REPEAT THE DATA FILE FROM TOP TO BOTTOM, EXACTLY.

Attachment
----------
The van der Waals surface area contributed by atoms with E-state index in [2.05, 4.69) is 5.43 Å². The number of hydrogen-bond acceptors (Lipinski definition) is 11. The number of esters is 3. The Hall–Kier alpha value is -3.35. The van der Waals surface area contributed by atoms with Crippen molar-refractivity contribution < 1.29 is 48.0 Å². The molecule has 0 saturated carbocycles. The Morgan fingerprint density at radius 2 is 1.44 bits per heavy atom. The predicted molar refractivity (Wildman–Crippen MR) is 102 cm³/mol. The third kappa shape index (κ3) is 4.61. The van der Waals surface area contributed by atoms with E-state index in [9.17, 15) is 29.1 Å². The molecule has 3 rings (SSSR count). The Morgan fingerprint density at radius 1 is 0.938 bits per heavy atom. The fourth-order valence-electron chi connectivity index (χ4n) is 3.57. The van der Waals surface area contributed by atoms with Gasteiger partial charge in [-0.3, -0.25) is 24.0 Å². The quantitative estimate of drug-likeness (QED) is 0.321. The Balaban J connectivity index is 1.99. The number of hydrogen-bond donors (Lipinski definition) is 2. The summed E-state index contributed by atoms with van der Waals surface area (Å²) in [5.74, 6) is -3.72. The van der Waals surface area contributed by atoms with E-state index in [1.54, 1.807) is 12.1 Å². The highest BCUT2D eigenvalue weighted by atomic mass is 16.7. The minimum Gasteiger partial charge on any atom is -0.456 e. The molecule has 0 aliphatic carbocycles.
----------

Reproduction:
The van der Waals surface area contributed by atoms with E-state index in [2.05, 4.69) is 5.43 Å². The number of hydrogen-bond acceptors (Lipinski definition) is 11. The number of esters is 3. The Hall–Kier alpha value is -3.35. The van der Waals surface area contributed by atoms with Crippen molar-refractivity contribution < 1.29 is 48.0 Å². The molecule has 0 saturated carbocycles. The Morgan fingerprint density at radius 2 is 1.44 bits per heavy atom. The predicted molar refractivity (Wildman–Crippen MR) is 102 cm³/mol. The third kappa shape index (κ3) is 4.61. The van der Waals surface area contributed by atoms with E-state index in [9.17, 15) is 29.1 Å². The molecule has 3 rings (SSSR count). The Morgan fingerprint density at radius 1 is 0.938 bits per heavy atom. The fourth-order valence-electron chi connectivity index (χ4n) is 3.57. The van der Waals surface area contributed by atoms with Gasteiger partial charge in [-0.3, -0.25) is 24.0 Å². The quantitative estimate of drug-likeness (QED) is 0.321. The Balaban J connectivity index is 1.99. The number of hydrogen-bond donors (Lipinski definition) is 2. The summed E-state index contributed by atoms with van der Waals surface area (Å²) in [5.74, 6) is -3.72. The van der Waals surface area contributed by atoms with E-state index in [1.54, 1.807) is 12.1 Å². The highest BCUT2D eigenvalue weighted by atomic mass is 16.7. The minimum Gasteiger partial charge on any atom is -0.456 e. The molecule has 0 aliphatic carbocycles.